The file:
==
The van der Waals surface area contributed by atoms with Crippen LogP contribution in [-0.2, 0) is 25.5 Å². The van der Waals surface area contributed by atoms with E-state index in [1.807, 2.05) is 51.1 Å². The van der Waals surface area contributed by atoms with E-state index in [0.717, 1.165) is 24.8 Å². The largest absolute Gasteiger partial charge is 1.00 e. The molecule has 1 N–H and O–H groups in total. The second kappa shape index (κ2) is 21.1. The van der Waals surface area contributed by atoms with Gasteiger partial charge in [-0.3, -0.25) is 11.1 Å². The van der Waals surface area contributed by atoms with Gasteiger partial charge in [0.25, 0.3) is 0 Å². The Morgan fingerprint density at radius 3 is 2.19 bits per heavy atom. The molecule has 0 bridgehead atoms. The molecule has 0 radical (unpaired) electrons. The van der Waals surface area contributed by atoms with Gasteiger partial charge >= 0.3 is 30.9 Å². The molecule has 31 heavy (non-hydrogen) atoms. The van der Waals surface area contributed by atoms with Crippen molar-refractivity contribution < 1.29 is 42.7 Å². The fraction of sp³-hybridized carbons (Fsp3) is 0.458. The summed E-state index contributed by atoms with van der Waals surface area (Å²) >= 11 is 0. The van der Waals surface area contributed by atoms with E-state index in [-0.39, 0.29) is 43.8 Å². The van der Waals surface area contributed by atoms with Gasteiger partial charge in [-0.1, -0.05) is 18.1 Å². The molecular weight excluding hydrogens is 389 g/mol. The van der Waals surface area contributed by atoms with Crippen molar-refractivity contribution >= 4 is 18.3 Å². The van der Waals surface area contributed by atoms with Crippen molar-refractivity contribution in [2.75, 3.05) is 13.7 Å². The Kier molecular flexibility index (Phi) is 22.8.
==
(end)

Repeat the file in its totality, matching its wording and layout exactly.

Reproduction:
The van der Waals surface area contributed by atoms with Crippen LogP contribution in [-0.2, 0) is 25.5 Å². The van der Waals surface area contributed by atoms with E-state index in [1.807, 2.05) is 51.1 Å². The van der Waals surface area contributed by atoms with E-state index in [0.717, 1.165) is 24.8 Å². The largest absolute Gasteiger partial charge is 1.00 e. The molecule has 1 N–H and O–H groups in total. The second kappa shape index (κ2) is 21.1. The van der Waals surface area contributed by atoms with Gasteiger partial charge in [-0.3, -0.25) is 11.1 Å². The van der Waals surface area contributed by atoms with Gasteiger partial charge in [0.25, 0.3) is 0 Å². The Morgan fingerprint density at radius 3 is 2.19 bits per heavy atom. The molecule has 0 bridgehead atoms. The molecule has 0 radical (unpaired) electrons. The van der Waals surface area contributed by atoms with Gasteiger partial charge >= 0.3 is 30.9 Å². The molecule has 31 heavy (non-hydrogen) atoms. The van der Waals surface area contributed by atoms with Crippen molar-refractivity contribution < 1.29 is 42.7 Å². The fraction of sp³-hybridized carbons (Fsp3) is 0.458. The summed E-state index contributed by atoms with van der Waals surface area (Å²) >= 11 is 0. The van der Waals surface area contributed by atoms with E-state index in [-0.39, 0.29) is 43.8 Å². The van der Waals surface area contributed by atoms with Gasteiger partial charge in [-0.1, -0.05) is 18.1 Å². The molecular weight excluding hydrogens is 389 g/mol. The van der Waals surface area contributed by atoms with Crippen molar-refractivity contribution >= 4 is 18.3 Å². The van der Waals surface area contributed by atoms with Crippen molar-refractivity contribution in [2.75, 3.05) is 13.7 Å². The Kier molecular flexibility index (Phi) is 22.8.